Viola Barrett Greenland Pope, an Alexandria native and member of a prominent Virginia family known for its philanthropy and community service, died Aug. 14 at Goodwin House West in Alexandria due to coronary artery disease. She was 96.
Mrs. Pope was the daughter of the late Dr. Robert South Barrett, who in 1907 established the Barrett Press and purchased the Alexandria Gazette, and Mrs. Viola Tupper Barrett. Dr. Barrett built Alexandria’s first public library in 1930. A Mason, Dr. Barrett was instrumental in raising the money to build the George Washington National Masonic Memorial in Alexandria.
Mrs. Pope’s paternal grandmother, Dr. Kate Waller Barrett, founded the National Florence Crittenton Mission, which provided homes nationwide for unwed mothers in the first half of the 20th century. Her brother, the late Clifton Waller Barrett, gave the University of Virginia what is considered to be the nation’s premier collection of American literature, including manuscripts and first editions, establishing the Barrett Library there. Mrs. Pope’s uncle, the late Maj. Gen. Charles Barrett, USMC, is acknowledged to have been a pioneer in the development of the amphibious warfare tactics used during World War II, including the Allied invasion at Normandy and in the South Pacific.
Mrs. Pope was a lifelong member of St. Paul’s Episcopal Church, Alexandria, where she served two terms as senior warden, and also represented Region Four on the Virginia Diocesan Board. She was a 50-year member of the Hunting Creek Garden Club in Alexandria, and a lifetime member of the Colonial Dames of America. Mrs. Pope was also a trustee of Ivakota, a home for unwed mothers near Widewater, Va.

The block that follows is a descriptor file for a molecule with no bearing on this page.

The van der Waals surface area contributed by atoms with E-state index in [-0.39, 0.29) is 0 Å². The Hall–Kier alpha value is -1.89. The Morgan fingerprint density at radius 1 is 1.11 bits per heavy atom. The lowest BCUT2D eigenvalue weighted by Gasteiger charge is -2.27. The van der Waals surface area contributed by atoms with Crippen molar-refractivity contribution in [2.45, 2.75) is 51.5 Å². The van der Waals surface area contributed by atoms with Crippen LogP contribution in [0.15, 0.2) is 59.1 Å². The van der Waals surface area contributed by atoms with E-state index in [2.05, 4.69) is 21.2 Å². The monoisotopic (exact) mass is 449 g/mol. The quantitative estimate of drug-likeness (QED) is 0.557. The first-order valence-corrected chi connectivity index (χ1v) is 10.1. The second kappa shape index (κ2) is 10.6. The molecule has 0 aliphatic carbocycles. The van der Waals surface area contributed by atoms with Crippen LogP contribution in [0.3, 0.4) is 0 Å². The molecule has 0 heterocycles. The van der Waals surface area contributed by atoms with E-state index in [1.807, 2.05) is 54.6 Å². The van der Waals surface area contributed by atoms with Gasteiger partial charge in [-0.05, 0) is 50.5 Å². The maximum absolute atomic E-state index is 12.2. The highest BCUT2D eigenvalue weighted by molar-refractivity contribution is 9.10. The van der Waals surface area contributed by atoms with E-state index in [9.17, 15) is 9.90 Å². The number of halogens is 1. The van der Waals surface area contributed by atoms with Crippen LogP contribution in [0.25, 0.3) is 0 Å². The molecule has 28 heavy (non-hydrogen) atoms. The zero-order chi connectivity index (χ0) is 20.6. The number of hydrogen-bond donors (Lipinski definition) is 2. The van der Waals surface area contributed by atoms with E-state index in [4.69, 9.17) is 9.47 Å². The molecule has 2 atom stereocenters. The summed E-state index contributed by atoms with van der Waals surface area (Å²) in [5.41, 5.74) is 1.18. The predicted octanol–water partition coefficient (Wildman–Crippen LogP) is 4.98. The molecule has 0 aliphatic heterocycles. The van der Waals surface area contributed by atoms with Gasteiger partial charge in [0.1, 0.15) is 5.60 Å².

Viola Barrett graduated from the College of William and Mary in 1930, where she was a member of Kappa Alpha Theta, and earned a BA degree. She married Milton Russell Greenland in 1935. They had one son and two daughters.
Milton Greenland died in 1974, and nine years later, she married Loren Pope, a Washington newspaper columnist and author who specialized in education issues. During this time, Mrs. Pope continued her philanthropic work in Alexandria, including Alive Family Emergency Program, a group of 37 local churches providing help to families, as well as earning recognition as an accomplished amateur sculptress.
In 1992, she received the Esther Taylor Burke Award from the American Red Cross for "outstanding philanthropic and humanitarian service to the Alexandria community in the great Red Cross tradition."
The Popes had a weekend home at Marlborough Point in Stafford County, and in November 2003, moved to Goodwin House West.
Mrs. Pope is survived by her husband Loren, of Goodwin House West, Alexandria; and the children of her first marriage, Robert Tupper Greenland, of Richmond; Bruce Greenland Rodenberg, of Alexandria; and Barrett Greenland Dowell, of Warrenton. Also surviving are five grandchildren and nine great-grandchildren.
A funeral service was held on Aug. 21 – which would have been her 98th birthday – at St. Paul’s Episcopal Church in Alexandria. Burial followed in the cemetery of Aquia Episcopal Church in Stafford County.
Memorial contributions may be made to St. Paul’s Episcopal Church, 228 South Pitt Street, Alexandria, VA 22314; or to Alive!, 2723 King Street, Alexandria, VA 22302.